But whereas Heidegger looks to the Theatetus and the Sophist   to help clarify the essence of truth as discussed in the cave allegory, Strauss refers to the Theatetus and the Sophist as components of a trilogy that includes the Statesman.21 Our first hint about the disagreement Strauss has with Heidegger concerning Plato, is this question of the theme or figure of the “Statesman” in relation to the themes of truth, sophistry (untruth), and philosophy. Strauss includes what Heidegger does not, that is, the “statesman” as a key part of the question of the relation between truth and untruth, and as a key component of philosophy.

Heidegger’s question, “my unique question,” as he calls it, in which what is at issue is “what is most unique,” i.e. “the question of the truth of beyng,” in Strauss becomes the “theological political question,” the theme or highest question for Strauss. Heidegger’s question of Being (Strauss never uses the term “beyng,” but that is what he means here) “evades” Being in its neglect of “the statesman” or the political.22 Is Strauss’s critique of Heidegger, then, the critique of any philosophy that does not attend to the political? If so, does this criticism concern the essence of philosophy, or merely its public presentation and political consequences?

What does it mean to say that the “statesman” belongs to the study of philosophy? For Strauss, it would seem to mean that the horizon that opens up the question of Being is fundamentally the political horizon: the question of Being passes through or is raised on the basis of the question of the city, i.e., of law.23 Richard Velkley, for instance, advances this interpretation of the disagreement between Strauss and Heidegger: Heidegger fails to recognize that “the tension between philosophic inquiry and authoritative custom is at the heart of the articulation of human openness to the whole.” We might say that Heidegger regards as the “authoritative custom” the philosophic tradition itself, rather than the political cave.24

Socrates “is the founder of the study of politics as offering philosophic access to the character of Being.”25 But what is most important, on this interpretation, is that “the character of Being” and of human being is not uncovered properly if it is not accessed through the study of politics or starting from the political things. Politics is the sole path to ontology. As Velkley writes, “[t]he whole or Being as problem or question can come into human view only because humans occupy a part of it that has an imperfect and ordinarily deceptive completeness.”26 “One can restate this,” he continues, summarizing Strauss, “by saying that there could be no opening to the question of ‘What is?’ or of Being without the difference (or limit) inherent in politics.”27 The “problem of the true whole,” in short, “cannot come into view unless one starts with man as political.”28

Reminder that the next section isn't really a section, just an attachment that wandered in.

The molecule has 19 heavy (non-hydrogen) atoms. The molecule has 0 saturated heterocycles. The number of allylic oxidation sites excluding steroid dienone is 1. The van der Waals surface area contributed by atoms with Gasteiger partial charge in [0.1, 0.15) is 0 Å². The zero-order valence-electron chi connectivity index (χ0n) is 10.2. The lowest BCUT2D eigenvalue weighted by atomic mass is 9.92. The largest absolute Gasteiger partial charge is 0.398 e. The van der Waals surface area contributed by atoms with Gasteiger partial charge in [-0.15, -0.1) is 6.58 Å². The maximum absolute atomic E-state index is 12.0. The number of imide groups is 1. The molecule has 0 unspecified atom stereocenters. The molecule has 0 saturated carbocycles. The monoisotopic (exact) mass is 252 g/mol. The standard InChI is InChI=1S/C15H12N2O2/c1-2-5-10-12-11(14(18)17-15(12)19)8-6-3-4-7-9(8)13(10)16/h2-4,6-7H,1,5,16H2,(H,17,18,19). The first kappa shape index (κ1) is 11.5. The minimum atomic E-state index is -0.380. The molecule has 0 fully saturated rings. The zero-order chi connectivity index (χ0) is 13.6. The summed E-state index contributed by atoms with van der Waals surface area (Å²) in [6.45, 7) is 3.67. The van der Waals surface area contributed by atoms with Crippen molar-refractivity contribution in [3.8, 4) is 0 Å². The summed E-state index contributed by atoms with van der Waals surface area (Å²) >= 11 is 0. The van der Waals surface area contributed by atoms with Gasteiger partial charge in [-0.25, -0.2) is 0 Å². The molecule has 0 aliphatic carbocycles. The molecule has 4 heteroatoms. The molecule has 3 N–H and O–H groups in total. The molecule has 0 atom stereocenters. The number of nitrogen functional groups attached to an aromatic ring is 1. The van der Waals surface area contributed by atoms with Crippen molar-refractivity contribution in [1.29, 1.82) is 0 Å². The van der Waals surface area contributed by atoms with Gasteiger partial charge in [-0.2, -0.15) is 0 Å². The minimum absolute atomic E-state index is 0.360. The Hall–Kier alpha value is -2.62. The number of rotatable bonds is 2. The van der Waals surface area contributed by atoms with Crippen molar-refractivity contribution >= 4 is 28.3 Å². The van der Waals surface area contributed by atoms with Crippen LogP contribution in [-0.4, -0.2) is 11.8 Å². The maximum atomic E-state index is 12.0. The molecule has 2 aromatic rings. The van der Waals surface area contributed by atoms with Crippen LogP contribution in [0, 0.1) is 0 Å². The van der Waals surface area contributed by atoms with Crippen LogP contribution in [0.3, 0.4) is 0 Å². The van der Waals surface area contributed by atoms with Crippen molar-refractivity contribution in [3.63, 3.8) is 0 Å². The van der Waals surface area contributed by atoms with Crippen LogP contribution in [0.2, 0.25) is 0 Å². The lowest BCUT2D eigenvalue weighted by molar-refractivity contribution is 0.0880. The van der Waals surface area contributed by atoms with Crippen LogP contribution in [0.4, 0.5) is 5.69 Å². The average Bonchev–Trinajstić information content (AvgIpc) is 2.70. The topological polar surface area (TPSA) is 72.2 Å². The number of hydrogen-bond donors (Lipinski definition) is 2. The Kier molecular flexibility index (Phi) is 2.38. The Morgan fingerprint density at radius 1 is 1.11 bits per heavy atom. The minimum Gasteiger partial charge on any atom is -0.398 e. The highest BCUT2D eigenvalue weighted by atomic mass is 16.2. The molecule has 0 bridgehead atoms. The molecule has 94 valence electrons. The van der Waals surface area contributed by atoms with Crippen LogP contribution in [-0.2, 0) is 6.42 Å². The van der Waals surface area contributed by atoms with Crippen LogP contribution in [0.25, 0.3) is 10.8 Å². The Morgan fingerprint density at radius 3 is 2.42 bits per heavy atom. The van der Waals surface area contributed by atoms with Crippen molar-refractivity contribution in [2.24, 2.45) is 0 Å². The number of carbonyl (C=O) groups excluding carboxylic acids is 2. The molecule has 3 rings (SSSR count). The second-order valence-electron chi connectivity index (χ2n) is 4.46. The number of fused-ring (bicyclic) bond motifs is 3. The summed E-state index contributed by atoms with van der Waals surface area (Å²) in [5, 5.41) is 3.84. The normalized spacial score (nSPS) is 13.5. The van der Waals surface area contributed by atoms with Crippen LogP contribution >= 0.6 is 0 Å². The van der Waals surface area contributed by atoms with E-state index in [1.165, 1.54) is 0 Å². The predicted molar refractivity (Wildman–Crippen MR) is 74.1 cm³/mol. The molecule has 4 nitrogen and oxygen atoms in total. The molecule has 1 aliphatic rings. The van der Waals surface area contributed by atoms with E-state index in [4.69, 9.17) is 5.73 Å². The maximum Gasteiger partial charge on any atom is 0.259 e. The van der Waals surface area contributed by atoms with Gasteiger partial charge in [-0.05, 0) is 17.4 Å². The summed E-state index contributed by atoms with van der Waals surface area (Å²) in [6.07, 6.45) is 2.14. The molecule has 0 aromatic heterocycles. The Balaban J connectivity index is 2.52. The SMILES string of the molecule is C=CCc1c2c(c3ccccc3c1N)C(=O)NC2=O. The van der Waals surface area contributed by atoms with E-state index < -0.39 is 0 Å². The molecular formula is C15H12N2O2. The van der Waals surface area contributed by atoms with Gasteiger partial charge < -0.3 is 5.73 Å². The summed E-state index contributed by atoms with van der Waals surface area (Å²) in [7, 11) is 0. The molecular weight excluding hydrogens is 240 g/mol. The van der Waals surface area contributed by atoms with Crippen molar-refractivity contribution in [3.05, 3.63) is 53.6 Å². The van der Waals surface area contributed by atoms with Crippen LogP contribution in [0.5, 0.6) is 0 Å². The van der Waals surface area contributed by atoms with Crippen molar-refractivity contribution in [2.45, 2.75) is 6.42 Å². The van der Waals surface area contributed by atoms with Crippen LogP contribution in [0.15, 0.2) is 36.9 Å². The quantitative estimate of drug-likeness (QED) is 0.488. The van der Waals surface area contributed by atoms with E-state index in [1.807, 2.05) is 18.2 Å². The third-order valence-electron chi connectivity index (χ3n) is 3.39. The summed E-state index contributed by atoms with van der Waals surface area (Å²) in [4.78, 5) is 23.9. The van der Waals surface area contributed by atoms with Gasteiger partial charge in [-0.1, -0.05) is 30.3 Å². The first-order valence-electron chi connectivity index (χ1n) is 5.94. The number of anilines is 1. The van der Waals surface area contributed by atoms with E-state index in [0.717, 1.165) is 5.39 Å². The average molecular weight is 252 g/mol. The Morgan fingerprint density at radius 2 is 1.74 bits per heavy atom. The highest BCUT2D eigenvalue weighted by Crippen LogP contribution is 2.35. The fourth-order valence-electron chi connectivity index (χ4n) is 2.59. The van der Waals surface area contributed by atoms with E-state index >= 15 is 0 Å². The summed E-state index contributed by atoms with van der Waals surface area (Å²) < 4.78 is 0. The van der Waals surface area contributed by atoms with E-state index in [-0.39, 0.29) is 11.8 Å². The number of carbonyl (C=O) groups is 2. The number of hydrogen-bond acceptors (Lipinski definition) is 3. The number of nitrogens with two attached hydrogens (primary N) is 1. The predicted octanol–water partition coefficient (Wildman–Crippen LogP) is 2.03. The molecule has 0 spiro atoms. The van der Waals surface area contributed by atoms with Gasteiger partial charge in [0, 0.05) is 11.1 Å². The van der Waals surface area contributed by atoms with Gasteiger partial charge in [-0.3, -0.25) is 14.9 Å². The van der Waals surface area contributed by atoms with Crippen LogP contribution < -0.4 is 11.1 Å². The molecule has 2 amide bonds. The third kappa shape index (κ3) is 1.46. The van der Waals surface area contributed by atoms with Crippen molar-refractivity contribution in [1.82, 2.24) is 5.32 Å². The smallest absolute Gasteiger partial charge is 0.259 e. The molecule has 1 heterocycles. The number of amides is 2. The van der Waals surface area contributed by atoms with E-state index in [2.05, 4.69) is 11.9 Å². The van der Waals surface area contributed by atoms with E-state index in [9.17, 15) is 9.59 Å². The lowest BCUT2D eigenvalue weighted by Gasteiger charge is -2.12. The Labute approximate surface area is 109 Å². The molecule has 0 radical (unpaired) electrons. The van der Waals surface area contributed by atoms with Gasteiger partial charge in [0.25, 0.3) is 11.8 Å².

We can say more than Velkley does, however, about the point of disagreement between Heidegger and Strauss. We must proceed to interrogate not merely the political aspect of philosophy in Strauss — the importance of the political as potentially pointing man toward the whole — but also the philosophical aspect of philosophy. As the most concrete and important example of the presupposed philosophical aspect of Strauss’s political philosophy, we can do no better than to turn to the question of nature in Strauss.

The “zetetic” or “skeptical” thrust of Strauss’s understanding of philosophy is well known.29 But something in his presentation of philosophy remains uninterrogated in the scholarship. Philosophy, Strauss writes, “is…the attempt to replace opinions about the whole by knowledge of the whole.” We are dealing here with three matters that are thematic for Heidegger (opinion, knowledge, “the whole”), but this third matter (“the whole”) at least must be made more precise. Strauss thus adds in explanation that “[i]nstead of ‘the whole’ the philosophers also say ‘all things’,” i.e., the whole is an articulated whole. “Quest for knowledge of ‘all things’ means quest for knowledge of God, the world, and man — or rather quest for knowledge of the natures of all things: the natures in their totality are ‘the whole.’”30 Philosophy is the quest for knowledge of all things, i.e., of the natures of all things.

Recall that for Heidegger the very essence of philosophy is up for decision in the transition to the other beginning. Does Strauss’s definition of philosophy accord with or decide for the first beginning or the other beginning? Evidently, it decides for the first beginning, especially in making knowledge of the natures of all things” the aim of philosophy.31 For Heidegger, philosophy is not the attempt to acquire knowledge of “the natures of all things.” Heidegger does ask about world, man, and the divine, to be sure. But he does not ask about them to inquire about their natures or whatness, which he regards as an inquiry bound to Platonic philosophy, to the interpretation of Beyng as idea (the emphasis on “beings” rather than “Being” or “Beyng” is reflected in the statement by Strauss that philosophy is a quest for knowledge of “all things” or of “all the beings”).

Strauss is in agreement with Heidegger that “[g]enuine knowledge of a fundamental question through understanding of it, is better than blindness to it, or indifference to it, be that indifference or blindness accompanied by knowledge of the answers to a vast number of peripheral or ephemeral questions or not.”32 Yet throughout his work Strauss seems not to call into question or to treat as a fundamental problem the notion of “nature”  that is constitutive of his definition  of philosophy, “quest for the knowledge of the natures of all things” and a fortiori of his definition of political philosophy, “the attempt to replace opinion about the nature of political things by knowledge of the nature of political things.”33